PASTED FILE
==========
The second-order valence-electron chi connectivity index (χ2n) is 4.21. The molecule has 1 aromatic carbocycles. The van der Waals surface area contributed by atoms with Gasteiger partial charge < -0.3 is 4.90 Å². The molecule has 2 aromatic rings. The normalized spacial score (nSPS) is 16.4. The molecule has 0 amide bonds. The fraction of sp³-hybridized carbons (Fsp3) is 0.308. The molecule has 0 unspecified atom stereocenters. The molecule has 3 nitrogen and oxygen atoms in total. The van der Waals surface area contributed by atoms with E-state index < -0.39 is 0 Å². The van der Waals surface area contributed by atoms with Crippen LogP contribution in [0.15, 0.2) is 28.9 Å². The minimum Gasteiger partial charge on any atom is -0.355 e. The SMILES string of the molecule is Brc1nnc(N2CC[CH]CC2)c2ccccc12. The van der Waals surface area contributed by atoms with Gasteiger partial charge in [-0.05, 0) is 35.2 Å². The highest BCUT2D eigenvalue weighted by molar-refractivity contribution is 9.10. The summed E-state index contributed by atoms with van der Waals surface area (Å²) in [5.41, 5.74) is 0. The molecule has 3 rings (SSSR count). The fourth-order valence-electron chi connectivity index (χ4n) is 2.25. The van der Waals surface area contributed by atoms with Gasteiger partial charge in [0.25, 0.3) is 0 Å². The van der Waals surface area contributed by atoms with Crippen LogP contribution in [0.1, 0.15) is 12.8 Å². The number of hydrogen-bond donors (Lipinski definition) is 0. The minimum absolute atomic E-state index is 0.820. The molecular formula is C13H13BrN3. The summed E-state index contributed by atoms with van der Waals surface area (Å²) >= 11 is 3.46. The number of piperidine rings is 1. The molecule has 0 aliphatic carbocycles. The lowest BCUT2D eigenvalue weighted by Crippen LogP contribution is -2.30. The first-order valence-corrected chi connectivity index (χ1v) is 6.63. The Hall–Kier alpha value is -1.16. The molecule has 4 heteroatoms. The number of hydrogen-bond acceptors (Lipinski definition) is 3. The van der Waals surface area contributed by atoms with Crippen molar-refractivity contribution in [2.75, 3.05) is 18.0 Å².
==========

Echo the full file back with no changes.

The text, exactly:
The second-order valence-electron chi connectivity index (χ2n) is 4.21. The molecule has 1 aromatic carbocycles. The van der Waals surface area contributed by atoms with Gasteiger partial charge < -0.3 is 4.90 Å². The molecule has 2 aromatic rings. The normalized spacial score (nSPS) is 16.4. The molecule has 0 amide bonds. The fraction of sp³-hybridized carbons (Fsp3) is 0.308. The molecule has 0 unspecified atom stereocenters. The molecule has 3 nitrogen and oxygen atoms in total. The van der Waals surface area contributed by atoms with E-state index < -0.39 is 0 Å². The van der Waals surface area contributed by atoms with Crippen LogP contribution in [0.15, 0.2) is 28.9 Å². The minimum Gasteiger partial charge on any atom is -0.355 e. The SMILES string of the molecule is Brc1nnc(N2CC[CH]CC2)c2ccccc12. The van der Waals surface area contributed by atoms with Gasteiger partial charge in [-0.05, 0) is 35.2 Å². The highest BCUT2D eigenvalue weighted by molar-refractivity contribution is 9.10. The summed E-state index contributed by atoms with van der Waals surface area (Å²) in [5.41, 5.74) is 0. The molecule has 3 rings (SSSR count). The fourth-order valence-electron chi connectivity index (χ4n) is 2.25. The van der Waals surface area contributed by atoms with Gasteiger partial charge in [0.25, 0.3) is 0 Å². The van der Waals surface area contributed by atoms with Crippen LogP contribution in [0.1, 0.15) is 12.8 Å². The number of hydrogen-bond donors (Lipinski definition) is 0. The minimum absolute atomic E-state index is 0.820. The molecular formula is C13H13BrN3. The summed E-state index contributed by atoms with van der Waals surface area (Å²) >= 11 is 3.46. The number of piperidine rings is 1. The molecule has 0 aliphatic carbocycles. The lowest BCUT2D eigenvalue weighted by Crippen LogP contribution is -2.30. The first-order valence-corrected chi connectivity index (χ1v) is 6.63. The Hall–Kier alpha value is -1.16. The molecule has 4 heteroatoms. The number of hydrogen-bond acceptors (Lipinski definition) is 3. The van der Waals surface area contributed by atoms with Crippen molar-refractivity contribution in [2.75, 3.05) is 18.0 Å².